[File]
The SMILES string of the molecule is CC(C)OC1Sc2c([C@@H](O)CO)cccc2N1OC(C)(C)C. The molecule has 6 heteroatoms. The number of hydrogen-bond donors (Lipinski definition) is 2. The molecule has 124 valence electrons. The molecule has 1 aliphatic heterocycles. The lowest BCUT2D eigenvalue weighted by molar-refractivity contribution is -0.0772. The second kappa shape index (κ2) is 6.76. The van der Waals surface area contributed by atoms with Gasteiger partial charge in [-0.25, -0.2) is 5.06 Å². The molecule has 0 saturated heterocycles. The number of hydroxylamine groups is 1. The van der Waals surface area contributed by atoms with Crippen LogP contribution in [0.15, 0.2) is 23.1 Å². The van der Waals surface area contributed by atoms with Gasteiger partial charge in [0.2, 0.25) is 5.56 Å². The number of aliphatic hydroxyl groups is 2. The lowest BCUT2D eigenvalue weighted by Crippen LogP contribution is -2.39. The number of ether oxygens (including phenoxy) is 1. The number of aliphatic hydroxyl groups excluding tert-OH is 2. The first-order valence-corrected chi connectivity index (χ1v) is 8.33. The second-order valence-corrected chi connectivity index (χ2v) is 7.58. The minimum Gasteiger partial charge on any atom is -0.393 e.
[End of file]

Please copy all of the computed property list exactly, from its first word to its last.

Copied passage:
The SMILES string of the molecule is CC(C)OC1Sc2c([C@@H](O)CO)cccc2N1OC(C)(C)C. The molecule has 6 heteroatoms. The number of hydrogen-bond donors (Lipinski definition) is 2. The molecule has 124 valence electrons. The molecule has 1 aliphatic heterocycles. The lowest BCUT2D eigenvalue weighted by molar-refractivity contribution is -0.0772. The second kappa shape index (κ2) is 6.76. The van der Waals surface area contributed by atoms with Gasteiger partial charge in [-0.25, -0.2) is 5.06 Å². The molecule has 0 saturated heterocycles. The number of hydroxylamine groups is 1. The van der Waals surface area contributed by atoms with Crippen LogP contribution in [0.15, 0.2) is 23.1 Å². The van der Waals surface area contributed by atoms with Gasteiger partial charge in [0.2, 0.25) is 5.56 Å². The number of aliphatic hydroxyl groups is 2. The lowest BCUT2D eigenvalue weighted by Crippen LogP contribution is -2.39. The number of ether oxygens (including phenoxy) is 1. The number of aliphatic hydroxyl groups excluding tert-OH is 2. The first-order valence-corrected chi connectivity index (χ1v) is 8.33. The second-order valence-corrected chi connectivity index (χ2v) is 7.58. The minimum Gasteiger partial charge on any atom is -0.393 e.